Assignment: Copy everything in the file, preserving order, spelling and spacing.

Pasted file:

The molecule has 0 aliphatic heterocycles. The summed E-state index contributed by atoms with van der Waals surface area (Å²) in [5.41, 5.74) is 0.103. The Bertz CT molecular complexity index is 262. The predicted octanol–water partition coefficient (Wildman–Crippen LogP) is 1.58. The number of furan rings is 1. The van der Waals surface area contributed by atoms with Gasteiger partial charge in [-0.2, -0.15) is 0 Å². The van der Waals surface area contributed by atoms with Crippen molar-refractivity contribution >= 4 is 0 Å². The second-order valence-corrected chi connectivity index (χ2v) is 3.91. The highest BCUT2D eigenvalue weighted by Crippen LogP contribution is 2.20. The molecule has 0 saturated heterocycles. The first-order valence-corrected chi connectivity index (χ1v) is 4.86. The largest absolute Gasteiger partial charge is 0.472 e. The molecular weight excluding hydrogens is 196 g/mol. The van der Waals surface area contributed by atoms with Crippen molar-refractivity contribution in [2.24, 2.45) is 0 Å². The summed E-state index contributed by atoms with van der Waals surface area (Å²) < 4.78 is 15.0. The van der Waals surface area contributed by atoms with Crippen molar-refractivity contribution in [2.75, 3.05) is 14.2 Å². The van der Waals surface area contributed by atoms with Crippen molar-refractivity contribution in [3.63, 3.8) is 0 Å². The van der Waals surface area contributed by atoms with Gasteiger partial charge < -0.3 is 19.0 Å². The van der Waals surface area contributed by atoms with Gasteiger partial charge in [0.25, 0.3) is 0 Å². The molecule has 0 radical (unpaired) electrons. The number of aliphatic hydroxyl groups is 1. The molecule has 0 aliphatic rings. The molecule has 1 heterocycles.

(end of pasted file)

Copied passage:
The molecule has 0 aliphatic heterocycles. The summed E-state index contributed by atoms with van der Waals surface area (Å²) in [5.41, 5.74) is 0.103. The Bertz CT molecular complexity index is 262. The predicted octanol–water partition coefficient (Wildman–Crippen LogP) is 1.58. The number of furan rings is 1. The van der Waals surface area contributed by atoms with Gasteiger partial charge in [-0.2, -0.15) is 0 Å². The van der Waals surface area contributed by atoms with Crippen molar-refractivity contribution >= 4 is 0 Å². The second-order valence-corrected chi connectivity index (χ2v) is 3.91. The highest BCUT2D eigenvalue weighted by Crippen LogP contribution is 2.20. The molecule has 0 saturated heterocycles. The first-order valence-corrected chi connectivity index (χ1v) is 4.86. The largest absolute Gasteiger partial charge is 0.472 e. The molecular weight excluding hydrogens is 196 g/mol. The van der Waals surface area contributed by atoms with Crippen molar-refractivity contribution in [2.24, 2.45) is 0 Å². The summed E-state index contributed by atoms with van der Waals surface area (Å²) < 4.78 is 15.0. The van der Waals surface area contributed by atoms with Crippen molar-refractivity contribution in [2.75, 3.05) is 14.2 Å². The van der Waals surface area contributed by atoms with Crippen molar-refractivity contribution in [3.63, 3.8) is 0 Å². The van der Waals surface area contributed by atoms with Gasteiger partial charge < -0.3 is 19.0 Å². The van der Waals surface area contributed by atoms with Gasteiger partial charge in [0.25, 0.3) is 0 Å². The molecule has 0 radical (unpaired) electrons. The number of aliphatic hydroxyl groups is 1. The molecule has 0 aliphatic rings. The molecule has 1 heterocycles.